5.8        Envelope

5.8.1          Summary

An envelope is a key-value tuple which contains message delivery and encoding information. It is included in the transport-message, and includes elements such as the sender and receivers transport-descriptions. It also contains the message encoding representation for the FIPA-message included in the message.  It optionally contains other message information, such as validation and security data, or additional routing date.

 

5.8.2          Relationship to Other Elements

Envelope contains transport-descriptions

Envelope optionally contains validity data (such as keys for message validation)

Envelope optionally contains security data (such as keys for message encryption or decryption)

Envelope optionally contains routing data)

Envelope contains message-encoding-representation for the payload being transported

Envelope is contained in transport-message.

 

5.8.3          Relationship to Concrete Specification

Mandatory/Optional

Actual/Explanatory

Single/Functional

Mandatory

Actual

Single

 

5.8.4          Description

In the realization of the envelope data, the realization can specify envelope elements that are useful in the particular realization. These can include specialized routing data, security related data, or other data which can assist in the proper handling of the encoded FIPA-message.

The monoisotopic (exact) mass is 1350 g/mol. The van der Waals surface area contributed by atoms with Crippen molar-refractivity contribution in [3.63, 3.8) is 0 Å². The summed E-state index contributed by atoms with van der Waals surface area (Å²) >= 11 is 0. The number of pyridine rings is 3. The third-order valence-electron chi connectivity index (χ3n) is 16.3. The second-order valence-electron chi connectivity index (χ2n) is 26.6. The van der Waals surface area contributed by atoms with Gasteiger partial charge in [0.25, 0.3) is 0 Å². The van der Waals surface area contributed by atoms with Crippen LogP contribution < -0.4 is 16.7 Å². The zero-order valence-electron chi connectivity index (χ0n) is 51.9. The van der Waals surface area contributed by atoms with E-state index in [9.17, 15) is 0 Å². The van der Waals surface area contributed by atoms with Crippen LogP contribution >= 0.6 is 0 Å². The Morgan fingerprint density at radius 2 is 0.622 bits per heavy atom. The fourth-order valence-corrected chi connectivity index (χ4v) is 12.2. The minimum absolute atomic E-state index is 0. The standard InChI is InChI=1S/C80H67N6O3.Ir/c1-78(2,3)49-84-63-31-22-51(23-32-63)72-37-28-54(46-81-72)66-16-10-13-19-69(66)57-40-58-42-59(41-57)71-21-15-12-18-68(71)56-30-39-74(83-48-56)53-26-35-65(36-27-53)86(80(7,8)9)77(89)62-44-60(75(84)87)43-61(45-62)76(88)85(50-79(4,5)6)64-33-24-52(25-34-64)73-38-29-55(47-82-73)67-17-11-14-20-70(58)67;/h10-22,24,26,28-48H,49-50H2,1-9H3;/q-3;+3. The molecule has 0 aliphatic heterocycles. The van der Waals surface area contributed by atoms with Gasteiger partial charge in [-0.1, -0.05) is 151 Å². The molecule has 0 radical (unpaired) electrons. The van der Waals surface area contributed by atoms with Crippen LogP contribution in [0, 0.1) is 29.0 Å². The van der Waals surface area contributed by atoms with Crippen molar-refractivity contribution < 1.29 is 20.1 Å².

5.9        FIPA Entity

5.9.1          Summary

A FIPA-entity is a software component that delivers a portion of the functionality of the abstract architecture. There is one types of FIPA-entity: agents.

 

Note: In a previous version of this document, FIPA-services were also considered to by FIPA-entities.  However the requirement that a FIPA-entity be registered in a directory-service and be addressable in terms of its transport-descriptions means that such an abstract relationship is not generally applicable.

 

5.9.2          Relationships to Other Elements

FIPA-entity has a FIPA-entity-name.

FIPA-entity  is registered in the directory-service, using a directory-entry.

FIPA-entity  is addressable by the mechanisms described in its transport-descriptions  in its directory-entry.

FIPA-entity may have FIPA-entity-attributes

5.9.3          Relationship to Concrete Specification

Mandatory/Optional

Actual/Explanatory

Single/Functional

Mandatory

Explanatory

N/A

 

5.9.4          Description